- a loose-fitting, broad-sleeved white vestment, worn over the cassock by clergy and choristers.
- a garment in which the two halves of the front cross diagonally.
Origin of surplice
Examples from the Web for surplice
He returned the bottle to his pocket, and went to the vestry for his surplice.The Channings
Mrs. Henry Wood
At length a priest in a surplice came out of a little cottage.L'Assommoir
The old reprobate with the surplice burst into a volley of bad language.The Return of Sherlock Holmes
Arthur Conan Doyle
In 1565 he, with the Fellows and scholars, appeared in Chapel without the surplice.St. John's College, Cambridge
Robert Forsyth Scott
The sight of a surplice, the sound of bells, scares them away.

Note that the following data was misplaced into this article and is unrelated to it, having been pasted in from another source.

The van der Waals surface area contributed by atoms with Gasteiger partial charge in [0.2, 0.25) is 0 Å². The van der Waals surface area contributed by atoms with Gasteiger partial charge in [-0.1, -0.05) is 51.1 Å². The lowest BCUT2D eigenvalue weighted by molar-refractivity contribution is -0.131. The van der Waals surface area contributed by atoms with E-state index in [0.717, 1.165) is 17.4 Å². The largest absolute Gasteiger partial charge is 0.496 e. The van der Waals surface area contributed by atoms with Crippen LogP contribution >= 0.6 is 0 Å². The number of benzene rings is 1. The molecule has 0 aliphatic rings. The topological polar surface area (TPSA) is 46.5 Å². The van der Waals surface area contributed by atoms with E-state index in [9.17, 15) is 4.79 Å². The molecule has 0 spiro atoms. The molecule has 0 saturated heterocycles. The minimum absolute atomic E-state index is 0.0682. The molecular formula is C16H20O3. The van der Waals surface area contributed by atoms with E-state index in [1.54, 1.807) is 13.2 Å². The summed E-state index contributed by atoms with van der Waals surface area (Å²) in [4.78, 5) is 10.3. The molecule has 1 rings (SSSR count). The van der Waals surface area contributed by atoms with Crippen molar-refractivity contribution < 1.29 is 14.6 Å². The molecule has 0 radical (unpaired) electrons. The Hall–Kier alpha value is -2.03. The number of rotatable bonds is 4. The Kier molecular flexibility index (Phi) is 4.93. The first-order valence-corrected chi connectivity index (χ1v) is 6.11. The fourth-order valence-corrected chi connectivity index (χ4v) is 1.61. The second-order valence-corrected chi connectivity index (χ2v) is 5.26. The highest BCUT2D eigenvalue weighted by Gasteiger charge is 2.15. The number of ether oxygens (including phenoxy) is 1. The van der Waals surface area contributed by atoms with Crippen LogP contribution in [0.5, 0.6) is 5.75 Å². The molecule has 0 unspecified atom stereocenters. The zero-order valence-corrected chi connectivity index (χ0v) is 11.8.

- a loose wide-sleeved liturgical vestment of linen, reaching to the knees, worn over the cassock by clergymen, choristers, and acolytes
Word Origin and History for surplice
"loose white robe," late 13c., from Old French surpeliz, from Medieval Latin superpellicium "a surplice," literally "an over fur garment," from Latin super "over" (see super-) + Medieval Latin pellicium "fur garment, tunic of skins," from Latin pellis "skin" (see film (n.)). So called because it was put on over fur garments worn by clergymen to keep warm in unheated medieval churches.